Outside the walls, the majority is trapped in poverty. The provision of basic needs - water, health services, sanitation, food, shelter and energy - is piecemeal or often non-existent. Many people are denied basic freedoms. By comparison with the cohesive societies within the walls, this world is increasingly chaotic and disconnected. Technological progress continues to be made in these communities, at times by theft or leakage from within the walls, but also by indigenous enterprises. Such breakthroughs tend to be small-scale, however, and the lack of harmonization and capacity building prevents dramatic advances that might prompt large improvements. The inability to achieve economies of scale further hinders progress and growth.

The interplay between life inside and outside the enclaves goes well beyond merely policing the borders between the two. The bubbles of prosperity depend heavily on a constant flow of resources from areas not fully under their control. Where the elite are able to exert control, there is strict management of source areas for products of commercial value and those that serve a more basic life support function. These wellprotected areas, both on land and in the oceans, provide a haven for many other species, but do little to improve the lot of people who are excluded. Where areas are simply mined and abandoned, those on the outside are expected to deal with the aftermath.

The elite also rely upon the broader world to absorb the excesses of their lifestyles. Wastes produced within the strongholds are transported into outlying areas. The pressures that such wastes place on unprotected natural systems add to the problems of people struggling to survive. These problems include overuse and fouling of water sources above and below ground, the effects of uncontrolled use of dirty fossil fuels, contamination from untreated solid wastes, continued deforestation to provide fuelwood and the degradation of marginal areas used for agriculture.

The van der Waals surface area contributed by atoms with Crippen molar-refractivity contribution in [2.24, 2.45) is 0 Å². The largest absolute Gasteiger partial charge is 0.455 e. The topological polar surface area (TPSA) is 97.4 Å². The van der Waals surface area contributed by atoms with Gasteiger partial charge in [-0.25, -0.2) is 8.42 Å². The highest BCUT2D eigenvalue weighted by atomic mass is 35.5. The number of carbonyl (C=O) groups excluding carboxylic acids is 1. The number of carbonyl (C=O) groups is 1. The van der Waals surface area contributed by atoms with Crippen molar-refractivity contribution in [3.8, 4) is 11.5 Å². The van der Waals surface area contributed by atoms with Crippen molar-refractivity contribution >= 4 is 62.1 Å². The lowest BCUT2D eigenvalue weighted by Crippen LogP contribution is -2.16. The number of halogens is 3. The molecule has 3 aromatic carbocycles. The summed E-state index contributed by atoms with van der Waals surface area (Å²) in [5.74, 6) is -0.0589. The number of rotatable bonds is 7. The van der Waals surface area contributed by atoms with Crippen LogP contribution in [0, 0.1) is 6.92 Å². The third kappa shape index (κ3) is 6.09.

'The forces of order react with sufficient cohesion and force to impose an authoritarian order throughout much of the world.'

Trade also crosses the boundaries between the two worlds. Those inside the walls have not lost their taste for products that must come from outside, including illegal drugs and those derived from rare species. Both money and military supplies find their way outside in return, where they trigger not just external chaos and lawlessness but also periodic terrorist attacks against the fortresses.

In this atmosphere, both the informal and legitimate small enterprises flourish by serving local needs. Charities and other welfare providers in civil society try to assist where governments and businesses fall short in the provision of basic needs, which happens in many cases, but the task proves far from simple and their efforts far from effective.